The thoughts I try to drive away

April 20, 2010

It’s Spring here, beautiful Spring.  Sunshine and mysterious breezed that carry the scent of flowers so that even when you can’t see the flowers you know they are just around the bend in thr road, just up the hill, just across the street.  Trees are flowering and budding and I find myself feeling ridiculously happy to be part of life again.

Even so.

During one of the first few days after Dot’s birth, I was holding her in the hospital bed.  I was still tired and on painkillers, and in the dim light of the hospital room I looked down at her face and saw her lips turn dark, her little partly-open mouth fill with blood.  Just as I started to panic, I realized I’d been hallucinating or having a waking nightmare, and that she was fine, just fine.  And some time just after my heart began to beat again, I knew, somehow, that this feeling was something I’d be dealing with for a while.

We have a staircase in our little rental house.  The stairs are bare wood and the railing is lower than it should be.  When I walk down the steps I grab onto the doorknob of the door at the top of the stairs, take two steps down, and then grab the railing with my other hand.  Not something I can do when holding a baby.  I fear that staircase.  I push the images of falls out of my head and bite my tongue before I can tell N to be careful when he carries the baby down the stairs, afraid that if I say anything it might somehow make him trip and fall, with Dot, onto the concrete basement floor.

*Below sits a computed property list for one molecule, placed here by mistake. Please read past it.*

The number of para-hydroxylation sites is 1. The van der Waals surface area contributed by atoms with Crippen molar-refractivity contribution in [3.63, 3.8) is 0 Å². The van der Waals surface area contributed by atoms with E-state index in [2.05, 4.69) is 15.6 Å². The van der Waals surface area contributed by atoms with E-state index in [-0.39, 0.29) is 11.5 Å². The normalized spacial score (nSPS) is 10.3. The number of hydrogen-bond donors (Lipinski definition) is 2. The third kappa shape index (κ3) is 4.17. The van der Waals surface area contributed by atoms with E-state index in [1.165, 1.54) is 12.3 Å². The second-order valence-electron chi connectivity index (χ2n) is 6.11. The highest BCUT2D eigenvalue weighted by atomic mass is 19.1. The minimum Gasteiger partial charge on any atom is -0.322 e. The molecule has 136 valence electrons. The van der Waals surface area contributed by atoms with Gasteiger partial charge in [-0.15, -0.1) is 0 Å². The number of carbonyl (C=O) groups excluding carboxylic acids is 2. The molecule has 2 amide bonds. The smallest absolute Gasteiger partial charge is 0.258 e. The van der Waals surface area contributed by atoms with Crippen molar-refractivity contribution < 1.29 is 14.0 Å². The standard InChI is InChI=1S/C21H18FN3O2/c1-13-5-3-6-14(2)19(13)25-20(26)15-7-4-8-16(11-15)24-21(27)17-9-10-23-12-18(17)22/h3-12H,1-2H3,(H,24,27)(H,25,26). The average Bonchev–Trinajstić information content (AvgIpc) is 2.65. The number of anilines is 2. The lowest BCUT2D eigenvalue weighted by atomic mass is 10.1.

We live on a steep hill.  There are days, bright and beautiful days when I am the woman I used to envy after Teddy died, the mother with a stroller, singing to her baby as they take their walk in the spring sunshine.  Except that I keep imagining what would happen if I let go of the stroller while we’re walking down the hill.  I keep imagining my child careening into the high-traffic street below while I run screaming after her, powerless to stop disaster.

I’ve been taking pictures of Dot, but am starting to avoid photos of her while she’s sleeping.  She’s beautiful while she sleeps, but the photos don’t show that she’s breathing, and when she’s asleep she looks like her brother to me.  She looks vulnerable.  In some of these photos I can’t tell, just from looking at them, that she’s alive.  So I try for shots with her eyes wide open, with her hands reaching for things, photos that show vigor and breath and life.

This sounds more frightening and crazy than I mean it to, more dark than it really is.  These fears and thoughts are blended into days of much happier and more mundane thoughts about what to make for dinner, about the politics of my workplace, about whether or not I should wash the rest of the six month baby clothes yet because live babies grow out of their clothes and isn’t that amazing?  The fears represent only a fraction of what goes on in my head and heart.  But I resent having them at all.  My mother is the champion worrier in our family, and I’d always meant to let her keep the title.  I wanted to be a cool mom, a mom who didn’t care if her kids went outside without a jacket.  Now I worry that I’ll be lucky if I can let my girl go outside by herself at all, even if she’s wearing a catcher’s mask and football pads or a helmet and a protective bodysuit of bubble wrap.

I’m grateful she won’t be capable of opening doors for a few more months at least.  I have some time to order football pads and bubble wrap.